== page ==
The movement of people across borders is a fundamental aspect of international and domestic affairs, yet one which has until recently received surprisingly little attention. What does migration reveal about the shape of contemporary global economics and politics? How does migration affect countries that send and receive migrants – and migrants themselves?
In our new grantmaking arena, MacArthur takes an explicitly global view on population movement. Our core concern is international migration, but we acknowledge migration as a subset of the much larger category of global human mobility – a term which encompasses migrants, refugees, students, business travelers, tourists and all others who cross international boundaries.
The Foundation’s Initiative on Global Migration and Human Mobility is motivated by the observation that migration is one of the least well understood and most poorly governed aspects of globalization. Our grantmaking seeks to contribute to improved governance of international migration and better understanding of the relationship of migration to economic development.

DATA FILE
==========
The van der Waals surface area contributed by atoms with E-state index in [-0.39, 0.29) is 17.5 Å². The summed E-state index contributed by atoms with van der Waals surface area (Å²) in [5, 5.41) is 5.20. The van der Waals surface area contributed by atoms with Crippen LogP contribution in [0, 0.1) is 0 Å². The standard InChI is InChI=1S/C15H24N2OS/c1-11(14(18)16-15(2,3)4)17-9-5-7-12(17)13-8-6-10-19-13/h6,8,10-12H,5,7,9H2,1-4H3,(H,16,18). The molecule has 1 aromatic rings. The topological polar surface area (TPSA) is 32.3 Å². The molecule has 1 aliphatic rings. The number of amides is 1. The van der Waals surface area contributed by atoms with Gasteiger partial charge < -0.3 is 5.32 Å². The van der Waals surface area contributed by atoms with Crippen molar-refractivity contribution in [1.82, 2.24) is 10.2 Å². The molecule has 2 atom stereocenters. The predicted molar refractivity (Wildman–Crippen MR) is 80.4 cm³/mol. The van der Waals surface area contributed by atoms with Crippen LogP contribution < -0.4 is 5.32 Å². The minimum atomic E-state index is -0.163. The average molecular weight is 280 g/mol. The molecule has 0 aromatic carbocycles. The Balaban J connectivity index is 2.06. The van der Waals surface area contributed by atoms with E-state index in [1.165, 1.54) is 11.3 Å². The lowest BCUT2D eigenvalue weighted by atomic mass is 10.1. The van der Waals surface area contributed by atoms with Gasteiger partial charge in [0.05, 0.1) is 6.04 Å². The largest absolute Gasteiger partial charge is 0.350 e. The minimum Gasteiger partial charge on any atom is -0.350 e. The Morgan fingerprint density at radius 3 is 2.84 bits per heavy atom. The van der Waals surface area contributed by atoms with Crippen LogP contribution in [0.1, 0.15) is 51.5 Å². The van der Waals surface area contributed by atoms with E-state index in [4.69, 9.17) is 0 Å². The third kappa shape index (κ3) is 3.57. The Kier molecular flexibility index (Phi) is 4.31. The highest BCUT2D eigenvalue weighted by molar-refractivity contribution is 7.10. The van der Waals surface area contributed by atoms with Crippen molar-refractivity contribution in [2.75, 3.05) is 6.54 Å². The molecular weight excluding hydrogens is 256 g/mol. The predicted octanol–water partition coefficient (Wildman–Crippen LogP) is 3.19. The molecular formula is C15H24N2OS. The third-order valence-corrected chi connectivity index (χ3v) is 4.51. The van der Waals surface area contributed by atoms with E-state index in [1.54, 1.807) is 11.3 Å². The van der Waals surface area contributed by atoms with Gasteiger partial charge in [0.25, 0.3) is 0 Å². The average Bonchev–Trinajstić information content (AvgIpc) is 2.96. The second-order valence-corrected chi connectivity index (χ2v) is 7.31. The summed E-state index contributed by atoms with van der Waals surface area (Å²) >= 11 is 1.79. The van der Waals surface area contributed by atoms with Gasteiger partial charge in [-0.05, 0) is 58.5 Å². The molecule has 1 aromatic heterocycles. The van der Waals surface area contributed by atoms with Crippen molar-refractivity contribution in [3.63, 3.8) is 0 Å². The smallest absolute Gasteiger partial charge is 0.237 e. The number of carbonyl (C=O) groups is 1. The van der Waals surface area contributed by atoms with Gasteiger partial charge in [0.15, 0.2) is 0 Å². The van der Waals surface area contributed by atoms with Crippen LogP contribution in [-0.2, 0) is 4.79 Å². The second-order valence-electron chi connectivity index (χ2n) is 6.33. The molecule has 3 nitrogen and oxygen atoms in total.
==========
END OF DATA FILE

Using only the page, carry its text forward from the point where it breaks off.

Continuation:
We are inspired by a new generation of researchers who emphasize how communications and transportation technologies have transformed the migration experience. Under the old view, migration was understood to be a one-way process, from a country of origin to a country of destination, ending in assimilation. The new paradigm acknowledges that migratory paths are often back-and-forth, or circular, and that migrants retain ties to their home countries that lend their existence a transnational character.
This understanding influences the words we use to describe the phenomena. Our use of the term migration is intended to emphasize the global, back-and-forth nature of human mobility. The more common term – immigration – is always used relative to a receiving country – but practically every country on earth, including the United States, is at once a country of origin, a country of destination, and a country of transit. And while the U.S. remains the largest single destination for immigrants, other countries, including Russia, Germany and Saudi Arabia, each host millions of migrants.
Migration is an extraordinarily complex phenomenon – intertwined with economics and politics, gender and culture, society and religion, race and poverty, climate and conflict. At MacArthur, we are cognizant of our status as newcomers in the areas of migration research and policy, to which many individuals have devoted lifelong careers. Our ambition is not to find and promote the one best theory of migration. Neither is MacArthur entering the field of global migration in order to enter into present-day debates over immigration policy in the United States. Rather, we hope to contribute to building a flexible, adaptive framework for understanding migration processes around the world and to help capture the benefits of migration for individual migrants as well as countries of origin and destination.